Adolescents who are relatively older than their classmates are more popular

Adolescents who are relatively older than their classmates are more popular
Average popularity scores of pupils (range 0-100); plotted by distance of birth month to school admission cut-off date.Grey area visualizes the 95 per cent confidence interval. Source: CILS4EU, wave 1. Credit: van Aalst et al, 2021, PLOS ONE (CC-BY 4.0,

A survey study of adolescents in Europe suggests that students who are older relative to their peers are more likely to be popular in their school class. Danelien van Aalst of the University of Groningen and Frank van Tubergen of Utrecht University present these findings in the open-access journal PLOS ONE on May 5, 2021.

Previous research has surfaced associations between adolescents' relative ages and a variety of factors, such as performance in or sports, , suicide rates, and exposure to leadership experience in school. However, few studies have examined links between and .

To investigate potential links, van Aalst and Tubergen analyzed data from a large survey study of more than 13,000 students aged 14 and 15 in three countries: the Netherlands, Sweden, and England. The survey ran from October 2011 and April 2011 and included a question that invited participants to list up to five of the most popular students in their school class.

The researchers then analyzed popularity in the context of two different measures of relative age. First, in line with earlier research, they considered relative age according to the cut-off date for enrollment in primary school. Next, unlike in prior studies, they also considered participants' age relative to others in their class at the time of the survey, accounting for potential effects of repeating or skipping grades.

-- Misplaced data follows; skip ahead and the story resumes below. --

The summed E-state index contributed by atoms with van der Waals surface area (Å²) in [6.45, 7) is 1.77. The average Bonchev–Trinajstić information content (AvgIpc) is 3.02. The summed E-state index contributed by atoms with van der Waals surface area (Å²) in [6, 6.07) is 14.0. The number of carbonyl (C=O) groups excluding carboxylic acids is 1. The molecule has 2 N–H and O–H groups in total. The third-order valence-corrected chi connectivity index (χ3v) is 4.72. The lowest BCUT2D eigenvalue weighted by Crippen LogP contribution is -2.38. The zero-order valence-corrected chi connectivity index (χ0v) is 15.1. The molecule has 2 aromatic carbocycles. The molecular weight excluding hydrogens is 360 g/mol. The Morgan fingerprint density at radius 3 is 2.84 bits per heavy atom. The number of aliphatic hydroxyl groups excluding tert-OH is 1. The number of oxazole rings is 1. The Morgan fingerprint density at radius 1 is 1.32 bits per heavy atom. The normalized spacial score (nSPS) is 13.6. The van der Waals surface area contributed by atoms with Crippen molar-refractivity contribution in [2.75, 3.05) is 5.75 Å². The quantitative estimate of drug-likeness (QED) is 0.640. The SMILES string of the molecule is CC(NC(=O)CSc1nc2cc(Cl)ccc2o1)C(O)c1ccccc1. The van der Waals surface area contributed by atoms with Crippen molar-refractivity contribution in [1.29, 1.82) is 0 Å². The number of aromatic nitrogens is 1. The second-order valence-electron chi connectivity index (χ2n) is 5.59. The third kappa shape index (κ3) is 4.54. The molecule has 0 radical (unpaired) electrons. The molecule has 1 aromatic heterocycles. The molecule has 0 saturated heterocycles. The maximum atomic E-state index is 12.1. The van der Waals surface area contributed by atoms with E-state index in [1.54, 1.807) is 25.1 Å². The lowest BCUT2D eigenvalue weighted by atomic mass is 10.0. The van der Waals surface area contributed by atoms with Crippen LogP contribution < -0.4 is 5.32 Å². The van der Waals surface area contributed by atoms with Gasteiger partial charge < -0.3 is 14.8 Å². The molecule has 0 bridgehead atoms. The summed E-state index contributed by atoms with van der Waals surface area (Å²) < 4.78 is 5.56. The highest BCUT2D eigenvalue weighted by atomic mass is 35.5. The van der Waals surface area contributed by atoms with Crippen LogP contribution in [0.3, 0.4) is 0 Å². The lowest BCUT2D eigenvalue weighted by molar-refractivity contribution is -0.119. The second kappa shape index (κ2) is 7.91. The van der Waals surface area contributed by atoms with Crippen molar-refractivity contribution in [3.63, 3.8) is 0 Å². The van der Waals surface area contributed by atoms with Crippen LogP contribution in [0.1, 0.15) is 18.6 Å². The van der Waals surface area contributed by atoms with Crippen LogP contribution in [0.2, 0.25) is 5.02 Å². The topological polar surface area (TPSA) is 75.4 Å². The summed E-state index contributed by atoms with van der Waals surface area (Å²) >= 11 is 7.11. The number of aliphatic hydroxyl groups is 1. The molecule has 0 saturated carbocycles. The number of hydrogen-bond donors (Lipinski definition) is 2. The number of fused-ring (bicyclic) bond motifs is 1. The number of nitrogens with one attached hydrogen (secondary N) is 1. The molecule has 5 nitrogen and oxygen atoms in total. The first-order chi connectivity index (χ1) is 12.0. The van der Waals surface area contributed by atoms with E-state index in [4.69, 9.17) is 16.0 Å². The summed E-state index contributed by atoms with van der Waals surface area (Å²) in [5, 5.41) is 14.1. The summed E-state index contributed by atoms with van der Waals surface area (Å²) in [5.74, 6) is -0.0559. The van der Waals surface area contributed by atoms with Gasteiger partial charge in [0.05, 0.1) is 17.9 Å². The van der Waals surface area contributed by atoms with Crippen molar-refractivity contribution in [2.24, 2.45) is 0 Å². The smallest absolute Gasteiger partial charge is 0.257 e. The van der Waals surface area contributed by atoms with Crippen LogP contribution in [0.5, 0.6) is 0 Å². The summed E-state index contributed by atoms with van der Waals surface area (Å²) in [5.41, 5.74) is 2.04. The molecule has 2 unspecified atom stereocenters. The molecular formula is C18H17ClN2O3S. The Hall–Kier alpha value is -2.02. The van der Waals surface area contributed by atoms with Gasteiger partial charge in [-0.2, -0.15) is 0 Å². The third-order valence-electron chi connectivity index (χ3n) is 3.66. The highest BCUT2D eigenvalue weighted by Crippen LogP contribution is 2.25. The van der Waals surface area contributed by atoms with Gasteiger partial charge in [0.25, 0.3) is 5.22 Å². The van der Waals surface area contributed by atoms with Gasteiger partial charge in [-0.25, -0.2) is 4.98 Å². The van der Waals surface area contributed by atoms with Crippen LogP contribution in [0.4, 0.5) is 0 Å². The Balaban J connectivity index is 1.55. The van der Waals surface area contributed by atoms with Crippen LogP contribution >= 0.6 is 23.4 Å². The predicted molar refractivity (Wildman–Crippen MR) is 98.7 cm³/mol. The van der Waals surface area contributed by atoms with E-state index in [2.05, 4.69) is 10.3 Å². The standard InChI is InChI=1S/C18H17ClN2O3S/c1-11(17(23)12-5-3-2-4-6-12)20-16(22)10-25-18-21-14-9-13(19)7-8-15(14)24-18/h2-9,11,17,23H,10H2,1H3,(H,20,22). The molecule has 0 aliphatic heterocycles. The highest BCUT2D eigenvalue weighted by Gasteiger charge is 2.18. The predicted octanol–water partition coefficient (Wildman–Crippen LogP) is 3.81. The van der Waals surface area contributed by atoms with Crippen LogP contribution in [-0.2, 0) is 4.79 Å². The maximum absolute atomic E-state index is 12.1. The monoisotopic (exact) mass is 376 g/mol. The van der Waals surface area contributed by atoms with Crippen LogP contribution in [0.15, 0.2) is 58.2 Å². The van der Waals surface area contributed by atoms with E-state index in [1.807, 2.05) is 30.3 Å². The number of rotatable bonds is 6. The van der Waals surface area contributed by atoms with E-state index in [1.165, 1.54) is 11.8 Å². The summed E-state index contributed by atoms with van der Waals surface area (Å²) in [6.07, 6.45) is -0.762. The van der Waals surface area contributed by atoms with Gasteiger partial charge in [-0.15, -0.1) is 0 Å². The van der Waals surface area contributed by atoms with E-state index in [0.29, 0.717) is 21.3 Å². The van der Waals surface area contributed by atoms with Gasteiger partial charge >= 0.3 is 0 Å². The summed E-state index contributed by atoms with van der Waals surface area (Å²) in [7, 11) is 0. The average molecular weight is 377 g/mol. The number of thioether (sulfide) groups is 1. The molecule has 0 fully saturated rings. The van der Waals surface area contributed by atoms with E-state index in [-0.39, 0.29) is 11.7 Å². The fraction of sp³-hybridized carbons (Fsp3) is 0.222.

The analysis showed that students who were older according to either type of relative age were more likely to be popular in their class. Relative age related to primary school cut-off was particularly strongly associated with popularity in England, where students progress to the next grade every year regardless of school performance. Meanwhile, current relative age had stronger associations with popularity in the Netherlands, where students repeat a year if performance does not meet certain requirements.

The researchers say their results do not suggest that either type of retention policy is better, but teachers might benefit from knowing their students' birth months. Further research could examine the mechanisms that underlie the link between relative age and popularity and examine this association in other countries.

The authors add: "Results indicate a statistically significant positive relation of both past and current relative age with popularity status in classes. Past relative age, referring to the cut-off date of entering school, is particularly strong in England with a system of social promotion, while current relative age, referring to the age distribution within the classroom, is stronger in the Netherlands which has a system of grade retention."

More information: van Aalst DAE, van Tubergen F (2021) More popular because you're older? Relative age effect on popularity among adolescents in class. PLoS ONE 16(5): e0249336.

Journal information: PLoS ONE

Citation: Adolescents who are relatively older than their classmates are more popular (2021, May 5) retrieved 27 September 2023 from
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